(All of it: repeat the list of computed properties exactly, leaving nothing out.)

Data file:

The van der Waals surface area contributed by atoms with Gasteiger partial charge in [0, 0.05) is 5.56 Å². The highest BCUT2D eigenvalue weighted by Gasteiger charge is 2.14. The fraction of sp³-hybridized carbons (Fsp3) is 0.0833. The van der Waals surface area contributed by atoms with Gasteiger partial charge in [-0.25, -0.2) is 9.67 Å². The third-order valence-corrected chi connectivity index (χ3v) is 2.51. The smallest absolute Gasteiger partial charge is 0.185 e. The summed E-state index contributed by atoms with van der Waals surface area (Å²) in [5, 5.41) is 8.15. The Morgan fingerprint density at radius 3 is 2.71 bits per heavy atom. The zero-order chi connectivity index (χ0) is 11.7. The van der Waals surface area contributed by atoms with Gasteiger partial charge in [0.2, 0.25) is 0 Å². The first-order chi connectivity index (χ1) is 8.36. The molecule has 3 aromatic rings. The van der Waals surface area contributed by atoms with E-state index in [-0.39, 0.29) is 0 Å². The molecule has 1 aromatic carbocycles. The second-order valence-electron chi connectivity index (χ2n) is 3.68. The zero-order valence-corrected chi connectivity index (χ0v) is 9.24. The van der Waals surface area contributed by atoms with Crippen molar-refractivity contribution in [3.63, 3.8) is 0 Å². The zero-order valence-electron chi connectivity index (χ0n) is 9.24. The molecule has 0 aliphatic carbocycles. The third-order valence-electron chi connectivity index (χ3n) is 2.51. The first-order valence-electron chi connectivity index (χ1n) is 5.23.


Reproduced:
The van der Waals surface area contributed by atoms with Gasteiger partial charge in [0, 0.05) is 5.56 Å². The highest BCUT2D eigenvalue weighted by Gasteiger charge is 2.14. The fraction of sp³-hybridized carbons (Fsp3) is 0.0833. The van der Waals surface area contributed by atoms with Gasteiger partial charge in [-0.25, -0.2) is 9.67 Å². The third-order valence-corrected chi connectivity index (χ3v) is 2.51. The smallest absolute Gasteiger partial charge is 0.185 e. The summed E-state index contributed by atoms with van der Waals surface area (Å²) in [5, 5.41) is 8.15. The Morgan fingerprint density at radius 3 is 2.71 bits per heavy atom. The zero-order chi connectivity index (χ0) is 11.7. The van der Waals surface area contributed by atoms with Gasteiger partial charge in [0.2, 0.25) is 0 Å². The first-order chi connectivity index (χ1) is 8.36. The molecule has 3 aromatic rings. The van der Waals surface area contributed by atoms with E-state index in [-0.39, 0.29) is 0 Å². The molecule has 1 aromatic carbocycles. The second-order valence-electron chi connectivity index (χ2n) is 3.68. The zero-order valence-corrected chi connectivity index (χ0v) is 9.24. The van der Waals surface area contributed by atoms with Crippen molar-refractivity contribution in [3.63, 3.8) is 0 Å². The zero-order valence-electron chi connectivity index (χ0n) is 9.24. The molecule has 0 aliphatic carbocycles. The third-order valence-electron chi connectivity index (χ3n) is 2.51. The first-order valence-electron chi connectivity index (χ1n) is 5.23.